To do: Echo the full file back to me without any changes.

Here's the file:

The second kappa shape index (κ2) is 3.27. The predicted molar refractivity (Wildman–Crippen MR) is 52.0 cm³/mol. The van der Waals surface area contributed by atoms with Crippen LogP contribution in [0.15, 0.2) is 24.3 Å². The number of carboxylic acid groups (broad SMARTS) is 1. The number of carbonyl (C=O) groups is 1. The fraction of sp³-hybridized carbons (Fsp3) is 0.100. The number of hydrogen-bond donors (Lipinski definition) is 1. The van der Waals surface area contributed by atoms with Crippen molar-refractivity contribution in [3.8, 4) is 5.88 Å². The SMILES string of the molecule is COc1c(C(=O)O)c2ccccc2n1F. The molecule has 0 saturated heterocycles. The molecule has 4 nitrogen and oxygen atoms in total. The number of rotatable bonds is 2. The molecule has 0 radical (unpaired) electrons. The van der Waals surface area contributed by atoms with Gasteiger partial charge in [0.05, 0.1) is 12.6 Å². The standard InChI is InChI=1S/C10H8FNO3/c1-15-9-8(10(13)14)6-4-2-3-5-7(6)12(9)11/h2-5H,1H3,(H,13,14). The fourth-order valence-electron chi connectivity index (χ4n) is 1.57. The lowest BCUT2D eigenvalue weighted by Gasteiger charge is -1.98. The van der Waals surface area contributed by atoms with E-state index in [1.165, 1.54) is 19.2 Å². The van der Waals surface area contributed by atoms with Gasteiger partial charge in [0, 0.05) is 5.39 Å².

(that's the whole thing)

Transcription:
The second kappa shape index (κ2) is 3.27. The predicted molar refractivity (Wildman–Crippen MR) is 52.0 cm³/mol. The van der Waals surface area contributed by atoms with Crippen LogP contribution in [0.15, 0.2) is 24.3 Å². The number of carboxylic acid groups (broad SMARTS) is 1. The number of carbonyl (C=O) groups is 1. The fraction of sp³-hybridized carbons (Fsp3) is 0.100. The number of hydrogen-bond donors (Lipinski definition) is 1. The van der Waals surface area contributed by atoms with Crippen molar-refractivity contribution in [3.8, 4) is 5.88 Å². The SMILES string of the molecule is COc1c(C(=O)O)c2ccccc2n1F. The molecule has 0 saturated heterocycles. The molecule has 4 nitrogen and oxygen atoms in total. The number of rotatable bonds is 2. The molecule has 0 radical (unpaired) electrons. The van der Waals surface area contributed by atoms with Gasteiger partial charge in [0.05, 0.1) is 12.6 Å². The standard InChI is InChI=1S/C10H8FNO3/c1-15-9-8(10(13)14)6-4-2-3-5-7(6)12(9)11/h2-5H,1H3,(H,13,14). The fourth-order valence-electron chi connectivity index (χ4n) is 1.57. The lowest BCUT2D eigenvalue weighted by Gasteiger charge is -1.98. The van der Waals surface area contributed by atoms with E-state index in [1.165, 1.54) is 19.2 Å². The van der Waals surface area contributed by atoms with Gasteiger partial charge in [0, 0.05) is 5.39 Å².